Continuing on (roll, roll, roll), the party found a large room, which was completely empty, except for some more doors (roll, roll, roll) all of which were open (you can see on the map here in the lower left hand corner, randomization leads to some oddly close quarters sometimes). Past a door was another hallway, and the players barreled down it (they had by now provided me with a "marching order", and a "fighting formation", which are the little letters on the bottom of the map), and completely forgot to check for traps anymore. (Roll, roll, roll) a pit! With spears at the bottom! Luke fell in and died. Then they immediately encountered 2 skeletons, which Bad Rick was completely incapable of Turning for some reason (ie crappy rolls!), but were dispatched fairly easily otherwise. Then another pit, which Barry fell into and died. This dungeon apparently eats hirelings, so the players swore they'd bring more last time.

On down the hall, they were ambushed by 2 Piercers (which I made look like marble plates so as not to appear too incongruous) which both missed, and were pretty easy to kill after that. Moving on, they found a secret room (empty), and some more hallways.

Then came the stirges! Nine of them, and tough little buggers. Totally overpowered for three measly 1st level characters, right? No. While they were pretty banged up, the party managed to defeat them by the skin of their teeth. I rolled that their lair was nearby, and ruled that it was in a tomb behind an open marble plate. Then I started rolling on the random treasure table for the Stirge's treasure type. I came up with:

8 gems
2 Potions (Treasure Finding, Clairaudience)
Sword +1, +4 vs. Reptiles

Now, normally I would scale that back a whole lot for a 1st level party, but I was letting the Dice Fall Where They May, so there you go. The challenge was getting 1100 lbs of treasure out of the dungeon. The party made a few trips out of it, carefully avoiding the NPC fighters that were still lurking around the dungeon, and buried the treasure outside. They went to down, bought some more mules and redshirts, and came back out to get it.

Everyone made 2nd level!

It was actually fun, and I enjoyed being as surprised as the players were with every twist and turn. Try it sometime. But bring beer.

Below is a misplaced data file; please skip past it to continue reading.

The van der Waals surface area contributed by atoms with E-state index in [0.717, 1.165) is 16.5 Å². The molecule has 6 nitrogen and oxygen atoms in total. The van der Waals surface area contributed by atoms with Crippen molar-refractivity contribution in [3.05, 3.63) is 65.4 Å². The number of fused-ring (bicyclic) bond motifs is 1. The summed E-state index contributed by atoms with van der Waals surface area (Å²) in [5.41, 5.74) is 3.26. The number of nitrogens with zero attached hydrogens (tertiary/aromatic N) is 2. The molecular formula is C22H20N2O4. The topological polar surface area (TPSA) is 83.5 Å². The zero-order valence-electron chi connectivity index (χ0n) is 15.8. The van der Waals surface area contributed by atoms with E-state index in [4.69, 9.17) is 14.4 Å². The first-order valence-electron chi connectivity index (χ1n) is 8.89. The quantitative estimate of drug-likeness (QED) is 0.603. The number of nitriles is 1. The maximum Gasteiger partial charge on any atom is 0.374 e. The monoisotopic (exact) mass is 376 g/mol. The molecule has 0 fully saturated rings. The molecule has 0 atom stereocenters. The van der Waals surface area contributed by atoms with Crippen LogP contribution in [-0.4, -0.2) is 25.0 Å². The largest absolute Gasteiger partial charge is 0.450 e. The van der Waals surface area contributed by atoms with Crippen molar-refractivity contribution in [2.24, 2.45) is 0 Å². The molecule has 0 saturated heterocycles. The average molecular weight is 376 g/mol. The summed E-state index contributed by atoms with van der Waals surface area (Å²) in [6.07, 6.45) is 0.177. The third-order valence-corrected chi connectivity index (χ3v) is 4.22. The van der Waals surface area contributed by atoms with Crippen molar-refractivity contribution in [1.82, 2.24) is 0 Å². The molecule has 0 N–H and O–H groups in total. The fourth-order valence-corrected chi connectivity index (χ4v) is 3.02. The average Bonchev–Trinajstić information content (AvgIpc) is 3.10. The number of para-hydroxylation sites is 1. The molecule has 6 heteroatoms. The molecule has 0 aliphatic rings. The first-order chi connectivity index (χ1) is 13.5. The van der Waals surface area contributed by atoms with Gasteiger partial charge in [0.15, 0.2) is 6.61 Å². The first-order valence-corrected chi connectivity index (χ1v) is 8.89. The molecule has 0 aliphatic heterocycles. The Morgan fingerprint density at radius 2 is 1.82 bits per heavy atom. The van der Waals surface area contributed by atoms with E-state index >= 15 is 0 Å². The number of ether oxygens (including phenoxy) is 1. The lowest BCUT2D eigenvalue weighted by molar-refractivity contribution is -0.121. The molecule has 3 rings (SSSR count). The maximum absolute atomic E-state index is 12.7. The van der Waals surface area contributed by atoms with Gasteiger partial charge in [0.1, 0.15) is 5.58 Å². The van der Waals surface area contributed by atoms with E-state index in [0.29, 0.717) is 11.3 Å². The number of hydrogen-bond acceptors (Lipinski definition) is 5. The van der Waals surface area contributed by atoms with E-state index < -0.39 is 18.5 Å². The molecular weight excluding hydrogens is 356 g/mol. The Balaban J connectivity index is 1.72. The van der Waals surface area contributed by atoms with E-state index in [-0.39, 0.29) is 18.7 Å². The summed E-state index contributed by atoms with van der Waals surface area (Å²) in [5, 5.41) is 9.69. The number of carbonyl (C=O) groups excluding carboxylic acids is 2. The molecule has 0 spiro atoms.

*It should be noted that this is much easier to do after several pints of Guinness.
**It should be noted that naming characters is not particularly helped by the liberal consumption of Guinness.


  1. You know, I have been thinking recently about doing this exact thing. Probably without the Guinness though, I rarely drink and game.

  2. This looks like TONS of fun!! I should definitely try it one day or another – especially with Guinness :D

  3. Brilliant! Sounds like a lot of fun - I'll have to try this sometime. :D

  4. This is totally relevant to my interests.

  5. This is awesome! I'm having a very similar experience with the 1st Edition AD&D game I'm running, too. We're using S3: Expedition to the Barrier Peaks. You can read the first three recaps here:

    We also consume copious amounts of beer as well as some single malt Scotch, so you can just imagine the bad puns and jokes. It also helps the player of the blowhard paladin, whom we force to speak in a thick Scottish brogue.

  6. This was a very enjoyable read, Al, and a great addition to your AD&D posts. The session sounds like it was a lot of fun, and I'm inspired to give it a try myself.

  7. Its nice to see you re-embracing the Dark Side, err, ummm... AD&D.

    If only you knew the power of the Dark Side!

    Too bad you're 3 hours from me, I'd be trying to get in on that game.

  8. Lovely to see a pertinent reminder, Al, that this is a GAME, something we might do (well, at least occasionally) for a bit of goofy fun with our chums. Avid, serious-minded fans can tend to take things a tad TOO seriously when it comes to DM preparation.

    One thing I always loved about that section of the DMG was the impression it always left me with of Gary's relaxed sense of authority as a DM. I had a heated argument with a room-mate's girlfriend about creativity back in the day based on those tables, wherein I had commented on how they offered a creative goad for the DM, and she went on to lambast me, the tables and role-playing games in general as in NO WAY creative. At the time I was very offended- she was, I had felt, a close friend- but her arty pretensions did this insecure nerd some harm back then...

    The creativity emerges from the individual's expression of those arbitrary random results (as per your stark white walls). Nice reminder of the magic bound up in those wonderful volumes. Thank you, Al.

  9. I admire your ability to navigate those tables in any condition, let alone after multiple pints of Guinness. Thanks for sharing!

  10. I ran into a Shambling Mound at first level doing this once. Needless to say, it took a lot less time to get out than it had to get in.